Dear Family and Friends,
When someone mentions February, most of the time my mind conjures up thoughts of Valentine’s Day, Presidents’ Day (or back in the day, it was actually Abraham Lincoln’s and George Washington’s birthdays), and bitter cold temperatures. These concepts, of course, come from our past, because none of them have anything to do with our present lives. Even though the two biggest industries around Ziway are the huge Sher Flowers farm (exclusively roses) and the huge Castel Winery vineyards (wine and roses, get it!?), there still is no recognition of Valentine’s Day. Our only national holiday in Ethiopia in February is Mohammed’s birthday (February 4).
Now, though, it seems February brings year-end reports, quarter-end reports, month-end reports, U.S. income taxes, and the long and bureaucratic reports to all the government bodies that control or monitor Misgana Ministries. As I write this, the external auditor is here going through Misgana’s books line-by-line, which doesn’t reduce my stress any.
And, for the past three years February meant being thrown into the midst of a flurry of construction projects. This year is no different. We have three major construction projects underway now, with the promise of more to come . . .
The biggest and most ambitious is a 14-room (12 classroom) two-story addition to our Primary School. Upon completion this will allow us to have two classrooms for each grade from Nursery School, through Lower and Upper Kindergarten and grades 1-8. The additional two rooms will be used for offices and probably a library. We will also have a one classroom for a computer lab.
Shown below is a picture of the site. Right now, the massive footings have been poured three meters (10 feet) underground and the thirty columns are arising out of the earth. Starting this project in late January means we really have to hurry to have the building ready for next school year.
In Adami Tulu we are building another four classroom building just as we did last year. This will allow us to have two classrooms each of Nursery, LKG, UKG, and grades 1 and 2. Lifesong for Orphans (and the generous and motivated sponsors standing behind Lifesong) are funding these two classroom buildings (there is a picture below showing that construction has now arrived at the point of working above the beams of the walls).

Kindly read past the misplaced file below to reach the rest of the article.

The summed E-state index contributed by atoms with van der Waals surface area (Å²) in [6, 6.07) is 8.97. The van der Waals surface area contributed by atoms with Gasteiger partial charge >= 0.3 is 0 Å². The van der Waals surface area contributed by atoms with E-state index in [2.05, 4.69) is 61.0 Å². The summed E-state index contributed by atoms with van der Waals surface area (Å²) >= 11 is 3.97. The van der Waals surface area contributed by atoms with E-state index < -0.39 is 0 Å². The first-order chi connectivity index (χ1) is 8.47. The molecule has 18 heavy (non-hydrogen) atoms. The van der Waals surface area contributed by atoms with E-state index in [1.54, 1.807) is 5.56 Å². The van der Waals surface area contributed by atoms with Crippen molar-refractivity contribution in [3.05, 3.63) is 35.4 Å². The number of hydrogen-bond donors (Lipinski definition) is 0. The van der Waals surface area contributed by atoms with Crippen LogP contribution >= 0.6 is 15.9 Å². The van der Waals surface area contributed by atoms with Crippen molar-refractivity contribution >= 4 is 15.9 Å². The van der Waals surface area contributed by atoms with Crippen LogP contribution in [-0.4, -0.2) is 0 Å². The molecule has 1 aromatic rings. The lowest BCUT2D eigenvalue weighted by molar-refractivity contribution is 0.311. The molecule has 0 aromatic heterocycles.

As we hope to take our students all the way through high school, that means we are not nearly at the end of school building.
Our third construction project is a work shop being built in memory of my dad who died nearly one year ago (see picture below). Memorials given to Misgana Ministries in his name were used as seed money for this very necessary facility. We are using a different construction method for this building as kind of an experiment to see if it has potential for other projects. Instead of hollow concrete blocks we are using what are called Hydroform blocks. They are made of 90% earth (sand, red ash, and a special soil) and 10% cement.
The blocks are made to stack like Legos, so the walls can go up very quickly. Unfortunately, as we are working our way through the learning curve, we’ve had to tear down parts of the walls and re-do them. One time it was that our mason didn’t understand the proper method of laying these blocks and we arrived to see wavy lines of blocks. Wavy lines are not acceptable to a perfectionist, so they had to start over. The second time was a communication problem. I thought I had given clear specifications on the type and size of window the building should have. When I arrived to find a full wall, with no window, it wasn’t long before they were taking down the “Legos” and making a window. This type of construction is not merely stacking blocks on top of each other, because some mortar is required between the blocks end-to-end. But there is none of the tedious and time-consuming mortaring and tuck pointing the joints. And we think these blocks are more attractive, especially when painted with polyurethane sealer.
In addition to the construction we are also in the process of acquiring land on which to place future schools and possibly additional homes for vulnerable children, like Samuel’s Home. In a country like Ethiopia, where all land is owned by the government, obtaining land is not a simple process. We have recently gotten one nice piece of land in Adami Tulu for additional schools and a feeding center and feel certain we are about to obtain another. In addition the government is dangling an approximately six acre plot in front of us to see if we would be interested in building a high school and possibly a medical center.
In Ziway we also need more land and are in negotiations; however, Ziway unfortunately is under a “pilot” Master Plan concept which means there is a great deal of uncertainty as to how and when a land transaction can be finalized.
A teaser—my book is about to become an E-book. At first it will be available only for iPods, iPhones, and iPads. However, it eventually will be available for all types of electronic readers. Stay tuned.
And finally, please take a moment and look at this video. It was prepared by a new friend, Peter Craig, who visited us in January. We feel it does a very good job of capturing the essence of our mission here in Ethiopia.
May God richly bless you and your family,
Gary and Peggy